Do you feel lonely?

Do you feel lonely?

By: Sydney Young Woman Lead Highland participant
Published on:
  • Social isolation
  • Young Women Lead

Content Note: Descriptions of loneliness and social isolation.  

In this post, Young Women Lead Highland participant Sydney discusses the group’s project on young women’s experiences of social isolation in the Highlands.

On a grey November morning, a small group gathered, slightly self-consciously, in the backroom of the Royal Highland Hotel. The plush red carpet and gilded mirrors were the backdrop for the first meeting of the Young Women Lead Highland Programme, a leadership programme for women and non-binary people aged 16–30 years old, which provides participants with free training opportunities to help them engage with local democracy and tackle local issues. 

Over packets of biscuits and large scrawled sheets of paper, we began to explore our experiences of living in the Highlands; both the things that brought us joy and our frustrations. We spoke about being outside in the forests and beaches, but our frustration with public transport. We shyly shared our fears around loneliness; our families living far away, our difficulties in meeting new people and friends moving away to other parts of the country.


It can feel embarrassing to admit. Loneliness is a heavy feeling, weighted with shame and self-scorn. In an article for The Guardian, DJ Annie Macmanus admits “Loneliness isn’t attractive and I didn’t want to draw attention to myself.” Even writing this, feels a bit embarrassing. I’m squirming in my seat, imagining people who know me reading this and pitying me for feeling alone.   

This was exactly why, as a group, we felt loneliness was an important issue to address. There was a power in the simple act of admitting feeling lonely and hearing other people say, “I feel the same”. Our shared understanding of loneliness brought us together, and we wanted to take the opportunity to draw attention to the issue, and in doing so, hopefully show people they are not alone in their feelings of social isolation.  

Planned over various evening Zoom sessions, in community spaces and hotel backrooms, we developed a project to bring together a range of voices and experiences, highlighting young women’s feelings of loneliness in the Highlands.  

The submissions we received made my heart ache:  

  • Feeling like a shadow in a dark room. You can be seen but no one looks for you.” 
  • “It means living in the most beautiful place with no one beautiful to share it with.”   
  • “Life has completely passed me by.” 
  • “Social isolation doesn’t always look like a hermit. It’s not always crying into pillows about how long you’ve been single. Sometimes it looks like a person forcing themselves to look comfortable being on their own.”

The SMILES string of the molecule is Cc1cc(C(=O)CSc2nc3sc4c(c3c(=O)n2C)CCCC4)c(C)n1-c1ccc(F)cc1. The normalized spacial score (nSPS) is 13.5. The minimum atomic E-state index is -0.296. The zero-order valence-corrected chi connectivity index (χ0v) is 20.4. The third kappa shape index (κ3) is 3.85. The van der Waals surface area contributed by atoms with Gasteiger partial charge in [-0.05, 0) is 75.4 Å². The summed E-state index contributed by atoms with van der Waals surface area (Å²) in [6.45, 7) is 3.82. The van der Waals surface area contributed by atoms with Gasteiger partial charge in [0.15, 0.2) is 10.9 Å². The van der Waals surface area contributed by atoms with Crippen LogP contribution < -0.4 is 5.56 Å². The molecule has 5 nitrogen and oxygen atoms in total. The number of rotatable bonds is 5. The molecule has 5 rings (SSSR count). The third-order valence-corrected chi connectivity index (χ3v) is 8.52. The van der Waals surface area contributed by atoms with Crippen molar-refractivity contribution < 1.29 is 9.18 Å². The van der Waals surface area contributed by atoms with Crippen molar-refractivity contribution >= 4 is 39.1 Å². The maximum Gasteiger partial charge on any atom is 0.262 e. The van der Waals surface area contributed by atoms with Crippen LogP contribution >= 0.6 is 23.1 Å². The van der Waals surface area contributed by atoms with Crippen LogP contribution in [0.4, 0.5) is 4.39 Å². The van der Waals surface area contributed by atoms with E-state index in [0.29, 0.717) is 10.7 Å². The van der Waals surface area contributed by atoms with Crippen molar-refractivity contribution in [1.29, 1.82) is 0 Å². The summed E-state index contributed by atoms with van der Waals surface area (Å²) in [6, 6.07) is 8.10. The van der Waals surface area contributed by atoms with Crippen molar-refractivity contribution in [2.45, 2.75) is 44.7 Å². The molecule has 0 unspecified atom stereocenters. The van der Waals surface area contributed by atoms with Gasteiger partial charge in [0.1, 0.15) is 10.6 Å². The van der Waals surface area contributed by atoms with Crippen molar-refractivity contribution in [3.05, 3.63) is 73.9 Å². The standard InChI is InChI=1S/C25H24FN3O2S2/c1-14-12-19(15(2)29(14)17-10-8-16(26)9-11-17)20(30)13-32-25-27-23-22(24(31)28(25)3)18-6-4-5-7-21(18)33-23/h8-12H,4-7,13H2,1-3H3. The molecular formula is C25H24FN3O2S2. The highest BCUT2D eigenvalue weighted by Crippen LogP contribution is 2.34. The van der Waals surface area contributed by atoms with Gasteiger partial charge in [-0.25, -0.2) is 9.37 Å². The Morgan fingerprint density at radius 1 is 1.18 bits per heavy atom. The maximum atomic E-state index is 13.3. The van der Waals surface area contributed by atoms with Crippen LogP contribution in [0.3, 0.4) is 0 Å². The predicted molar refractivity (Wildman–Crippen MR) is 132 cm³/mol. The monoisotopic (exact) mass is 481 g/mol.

I think my heart ached because these descriptions resonated with my own experience. And it’s ok to admit, whether quietly or loudly if they resonate with you too.  

To share these stories with the people who need to hear them, we have pulled together a zine, Young Women’s Experiences of Social Isolation in the Highlands, which we will distribute across the Highlands. By giving voice to these feelings, we take away some of their power. Yes, we all feel lonely, but it shouldn’t be embarrassing to admit. Going back to Annie MacManus’ article (I love her okay), she describes her first step in taking control of her loneliness was to admit it, which came with an instant relief when her experience was also shared by others – she wasn’t alone after all.  

At the end of this month, my partner who I’ve lived with for the past three years is moving back to London. I feel very scared that the feelings of loneliness which have haunted my life in the Highlands will grow stronger. I’m trying to be hopeful that just admitting this is the first step to keeping it firmly at bay.   

Sydney Henderson, Young Women Lead Highland participant

Related posts

  • In this article, originally written for The National to mark our 100th anniversary, tartan designer Emma Wilkinson discusses being a young woman in one of Scotland’s most traditional industries, and the process of creating our 100th anniversary tartan.

    • Heritage
  • In this article, originally written for The Herald for International Women’s Day 2024, our CEO Jenni Snell explores International Women’s Day and its role in the fight for gender equality.

    • Heritage
    • Leadership
    • Rights
  • In this blog, programme participant Neave Townsley shares a brief introduction to the Brave Lassies Blether campaign. Brave Lassies Blether is part of Young Women Know, a partnership programme between The Young Women’s Movement and NSPCC Scotland, delivered with Angus Council.

    • Education
    • Leadership
    • Violence prevention
    • Young Women Know
  • As I celebrate my one-year milestone as a young woman CEO, I reflect on the journey that led me here, the challenges I’ve encountered along the way, and the work that still needs to be done to create space for more feminist leadership.

    • Leadership
    • Top tips